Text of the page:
Yes! No (Maybe...) (Tom Gates) by Liz Pichon
|Yes! No (Maybe...) (Tom Gates) by Liz Pichon|
|Category: Confident Readers|
|Reviewer: John Lloyd|
|Summary: The huge-selling series shows no signs of stopping soon, with this saga of business-like battling against misfortune.|
|Buy? MAYBE||Borrow? YES|
|Pages: 272||Date: May 2015|
|Publisher: Scholastic Press|
|External links: Author's website|
Work. It's not something Tom Gates has been guilty of much before now – unless it's to work out how and where to hide his favourite caramel wafers, or how to deflect the evil grin of his slightly goth older sister. But it's on the cards this time round – not only does his mother have the inspired idea of clearing the house out for a car boot sale (which causes disasters) the school is having an enterprise competition, where groups of students have to create something to sell on to their peers at a profit. But it's not like Tom wants much – of course, he's a simple lad, with no real desires as such – he's never going to want to go hell for leather to get anything, is he?
The irony in that paragraph is that of course Tom can work very hard when he wants to – the first entry in this diary regarding one day in his life covers all of fifty pages and more. It's scattered as before with asides, design regarding each and every stressed word, each and every speaker when dialogue comes along, doodles – no way would any kid either write this much about any one day, nor would he dress it up in such a fashion. But that falsity regardless there is a lot of truth in the series – Tom is always a fun, enjoyable companion with his permanently feeling put upon, eternal small-scale trouble at school, constant bickering regarding his sister… His books, for all these reasons, just fly off the shelves, either paperback or hardback, and generally have a lot of appeal – surely breaking away from the mere reluctant reader market to appeal to a lot more literary and literate youngsters.
I did however feel that a little magic was missing from this edition in the series, and unfortunately that's not the first time I could say that. I can't say I found a heck of a lot to laugh at, from my point of view, unlike before. Even A Tiny Bit Lucky was humorous, if rather too slapdash in plot for me. Here I think the plotting is more concise – there is a great narrative drive to be had from the build-up to the car boot sale, and of course a lesser one for the school business scheme (it is, after all, school-related, and of course it's going to creep up on someone like Tom unawares). It's just even when there is a sting in the tail, or witty and most realistic inter-family bantering, I wasn't laughing.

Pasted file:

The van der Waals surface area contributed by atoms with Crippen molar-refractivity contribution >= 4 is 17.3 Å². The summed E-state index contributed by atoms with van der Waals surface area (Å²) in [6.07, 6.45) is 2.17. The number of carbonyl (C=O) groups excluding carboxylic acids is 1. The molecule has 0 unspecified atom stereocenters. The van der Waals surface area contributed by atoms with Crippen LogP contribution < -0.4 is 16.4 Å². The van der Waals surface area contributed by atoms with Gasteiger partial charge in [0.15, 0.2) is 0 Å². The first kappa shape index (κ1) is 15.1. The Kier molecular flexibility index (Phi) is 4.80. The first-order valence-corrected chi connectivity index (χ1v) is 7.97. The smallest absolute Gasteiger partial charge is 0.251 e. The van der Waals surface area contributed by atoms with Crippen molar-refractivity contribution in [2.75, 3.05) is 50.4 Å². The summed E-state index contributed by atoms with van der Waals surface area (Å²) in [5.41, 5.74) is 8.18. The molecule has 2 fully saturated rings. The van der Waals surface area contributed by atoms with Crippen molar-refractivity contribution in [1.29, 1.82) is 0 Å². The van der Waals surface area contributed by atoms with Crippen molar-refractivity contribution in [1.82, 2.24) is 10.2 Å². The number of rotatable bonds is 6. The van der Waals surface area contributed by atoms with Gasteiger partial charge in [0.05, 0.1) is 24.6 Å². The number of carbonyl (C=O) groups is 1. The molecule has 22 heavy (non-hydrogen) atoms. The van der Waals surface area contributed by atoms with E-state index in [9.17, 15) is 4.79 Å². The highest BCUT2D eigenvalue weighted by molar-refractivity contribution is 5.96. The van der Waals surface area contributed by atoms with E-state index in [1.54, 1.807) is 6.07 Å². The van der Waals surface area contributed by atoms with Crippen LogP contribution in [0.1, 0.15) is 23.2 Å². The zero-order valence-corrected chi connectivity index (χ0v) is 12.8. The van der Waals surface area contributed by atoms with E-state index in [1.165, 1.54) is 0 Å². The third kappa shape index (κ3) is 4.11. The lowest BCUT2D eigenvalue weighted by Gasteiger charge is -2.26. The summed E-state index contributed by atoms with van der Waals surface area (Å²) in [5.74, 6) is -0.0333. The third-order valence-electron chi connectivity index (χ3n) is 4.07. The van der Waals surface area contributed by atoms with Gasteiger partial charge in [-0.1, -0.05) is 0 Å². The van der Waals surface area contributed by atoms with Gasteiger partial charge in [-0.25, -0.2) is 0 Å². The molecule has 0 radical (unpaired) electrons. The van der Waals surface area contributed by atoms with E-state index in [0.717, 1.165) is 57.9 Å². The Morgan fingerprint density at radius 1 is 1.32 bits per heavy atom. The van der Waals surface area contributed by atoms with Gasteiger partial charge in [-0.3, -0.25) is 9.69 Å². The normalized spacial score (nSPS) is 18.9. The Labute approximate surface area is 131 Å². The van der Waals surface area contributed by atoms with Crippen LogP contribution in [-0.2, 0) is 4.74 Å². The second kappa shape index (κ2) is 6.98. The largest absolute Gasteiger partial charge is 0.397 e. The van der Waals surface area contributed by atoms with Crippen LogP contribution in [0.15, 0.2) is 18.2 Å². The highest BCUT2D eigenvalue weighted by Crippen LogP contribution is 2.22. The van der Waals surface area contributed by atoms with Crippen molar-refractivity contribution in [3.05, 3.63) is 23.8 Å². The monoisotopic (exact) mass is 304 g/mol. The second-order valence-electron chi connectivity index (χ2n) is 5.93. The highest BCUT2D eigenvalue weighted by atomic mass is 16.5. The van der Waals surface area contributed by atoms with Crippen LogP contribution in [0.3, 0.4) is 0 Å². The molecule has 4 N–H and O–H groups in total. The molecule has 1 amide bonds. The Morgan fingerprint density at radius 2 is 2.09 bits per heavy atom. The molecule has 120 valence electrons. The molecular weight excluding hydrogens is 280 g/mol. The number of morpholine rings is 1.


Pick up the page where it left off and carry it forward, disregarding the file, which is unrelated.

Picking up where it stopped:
Perhaps I'm just getting old – I'm certainly above the age range of Liz Pichon's books. I'm sure certain Internet retailers will by now be flooded with reviews from the more with-it young, all alongside five shiny yellow stars. But I can only speak as I find, and I did find this read a little lacking. The theme of earning, profiting, finding surprise presents and building a stronger family – through work – is a great one, and is really quite undersold when written down as a blunt moral, but the read only reminded me of the great entertainment I used to get from this series.
I must thank the publishers for my review copy.
Demolition Dad by Phil Earle and Sara Ogilvie sounded like the start of a good new series to us.
You can read more book reviews or buy Yes! No (Maybe...) (Tom Gates) by Liz Pichon at Amazon.co.uk.
You can read more book reviews or buy Yes! No (Maybe...) (Tom Gates) by Liz Pichon at Amazon.com.
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